So this is part 3 of my trilogy post about my Saturday trip this past weekend. To recap, part one was about my failure to find Spirit lake, and part two was about my mediocre success on Salmon Creek. At the end of part two and the beginning of this part three, I was in my waders and boots and driving my car down the road. I didn't feel like driving all the way home like that so I had to come up with another place to fish somewhat nearby. The road that had been following Salmon creek took me back toward Oakridge, and I followed the sign that told me to turn left onto some obscure road to get back to highway 58 (which takes me back to I5 which takes me back to Eugene).
At the intersection of whatever road I was on and highway 58 I saw a sign reading Hills Creek Reservoir 1/2 mile. I knew where that was because when I first moved out here one of the places where I first tried fishing was very nearby. And there's a bit of a story behind this place. I first tried it out when the waters were pretty high. I didn't expect to catch much and I didn't, but I vowed to try it again when the waters came back down. And try I did, but I never had any better luck than catching a few small fish or one decent one.
The last time I came here at the end of the day I vowed to give it up and go in search of better water from here on out. Since then I've managed to have some pretty good luck in a number of different places, so I was willing to forgo my ban for the moment being; plus I only had an hour of daylight left. I waded out to my favorite island and could immediately tell the water is down even more from when I was here last. Now there were a couple large boulders protruding through the water surface where before there was just a bump in the water and a back eddy behind.
I had previously fished all of these rocks in slightly higher water, and in three trips I managed to catch just a couple fish. Before rushing out into the water to toss my flies around, I took a look around. There were some large baetis flying off the water very sporadically, not really enough to call a hatch, and there were also some midges flying around as you pretty much see in any mountain stream at any time of the year. No fish in sight though. But come to think of it I can't remember seeing pods of fishing rising anywhere since moving out here, which is sad. I hope I just haven't found them.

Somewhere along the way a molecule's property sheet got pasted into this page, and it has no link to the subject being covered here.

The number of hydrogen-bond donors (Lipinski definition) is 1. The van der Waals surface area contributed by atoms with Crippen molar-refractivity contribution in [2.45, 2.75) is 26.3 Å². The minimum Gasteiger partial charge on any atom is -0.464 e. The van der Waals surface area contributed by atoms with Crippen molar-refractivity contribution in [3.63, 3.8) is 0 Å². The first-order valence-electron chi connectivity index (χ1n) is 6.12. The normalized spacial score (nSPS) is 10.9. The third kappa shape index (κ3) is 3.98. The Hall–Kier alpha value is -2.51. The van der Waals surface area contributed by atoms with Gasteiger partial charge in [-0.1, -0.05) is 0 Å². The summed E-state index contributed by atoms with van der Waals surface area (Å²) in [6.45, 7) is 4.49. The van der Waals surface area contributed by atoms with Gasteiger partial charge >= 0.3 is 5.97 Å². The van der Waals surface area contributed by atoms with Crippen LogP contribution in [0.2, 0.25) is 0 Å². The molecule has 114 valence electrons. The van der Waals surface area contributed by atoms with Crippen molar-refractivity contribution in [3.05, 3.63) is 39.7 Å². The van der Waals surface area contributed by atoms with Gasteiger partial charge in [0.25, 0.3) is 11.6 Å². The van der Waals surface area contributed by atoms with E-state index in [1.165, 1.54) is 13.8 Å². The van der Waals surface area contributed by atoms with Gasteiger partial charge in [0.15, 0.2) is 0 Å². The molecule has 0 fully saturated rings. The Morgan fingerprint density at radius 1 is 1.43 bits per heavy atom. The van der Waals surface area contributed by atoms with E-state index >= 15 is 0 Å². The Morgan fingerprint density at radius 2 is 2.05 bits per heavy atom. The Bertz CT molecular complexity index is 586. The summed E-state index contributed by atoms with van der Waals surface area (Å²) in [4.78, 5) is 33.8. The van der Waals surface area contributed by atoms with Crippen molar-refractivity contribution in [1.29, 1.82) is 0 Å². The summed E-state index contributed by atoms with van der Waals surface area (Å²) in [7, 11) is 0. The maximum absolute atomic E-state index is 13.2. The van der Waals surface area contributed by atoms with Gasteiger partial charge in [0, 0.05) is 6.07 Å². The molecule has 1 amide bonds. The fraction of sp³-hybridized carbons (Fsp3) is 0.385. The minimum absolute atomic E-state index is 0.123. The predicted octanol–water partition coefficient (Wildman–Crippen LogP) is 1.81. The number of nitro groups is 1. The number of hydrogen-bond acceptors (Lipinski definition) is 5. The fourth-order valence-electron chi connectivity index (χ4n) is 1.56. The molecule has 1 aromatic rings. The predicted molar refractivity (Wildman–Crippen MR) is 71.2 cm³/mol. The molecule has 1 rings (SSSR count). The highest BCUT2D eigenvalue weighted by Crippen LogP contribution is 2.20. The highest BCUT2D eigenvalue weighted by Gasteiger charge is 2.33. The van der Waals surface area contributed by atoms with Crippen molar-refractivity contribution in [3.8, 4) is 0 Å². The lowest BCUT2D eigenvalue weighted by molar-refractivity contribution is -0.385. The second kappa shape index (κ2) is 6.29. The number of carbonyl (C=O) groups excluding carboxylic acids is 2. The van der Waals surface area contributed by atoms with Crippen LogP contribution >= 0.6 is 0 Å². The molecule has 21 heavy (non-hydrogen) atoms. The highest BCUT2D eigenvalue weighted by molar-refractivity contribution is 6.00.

Being a bit addicted to dry fly fishing, I stuck with my dry-dropper that I already had set up although I'm not sure if it was dry-fly purism or just laziness. I started tossing my flies on one side of the closest boulder and watched them float downstream. After a short time I got a hit on the dry up top on the drift a ways downstream of the rock. The take was subtle but solid which told me the fish probably wasn't one of the fingerlings that I seem to be quite capable of catching. And when he didn't come straight to me when I pulled my suspicion was confirmed. After a brief but fun fight I pulled him to shore for a quick pic before a soft release.
With that bit of fun over I kept fishing. I had a few more strikes that I missed and one that I hooked but lost. Things were looking up relative to my previous outings here. I moved out a little farther so I could drop flies behind the boulder in the slack water and at the same time keep my line out of the swift current so I could get a good dead drift.
That strategy was a winning one because I very quickly hooked up with a nice fish. He got down deep into the swift water and used the current against me. I got a good fight out of this fish because he really knew how to use the water, or maybe I just don't know how to fight. Either way it was a good catch and again I pulled him onto shore for a quick pick before another release.
After the release I waded my way back out to the same place and started drifting my flies behind the rock. The slack water was a good 20 feet long, so I was able to work it for a while. I got a couple more hits that I missed and I managed to catch two more fish, one nicer than the next. The first was about the same as the last one.
And the second was the best of the day. Probably around 16".
So what is the moral to this story? I've asked myself that and can't come to a conclusion. It might be: if at first you don't succeed, and second and third, and fourth you don't succeed, try try try try try again. Or maybe it's: if at first you don't succeed, give that hole a rest and come back a while later. That actually rings true to me as a fisherman.
Give that hole a rest and come back later.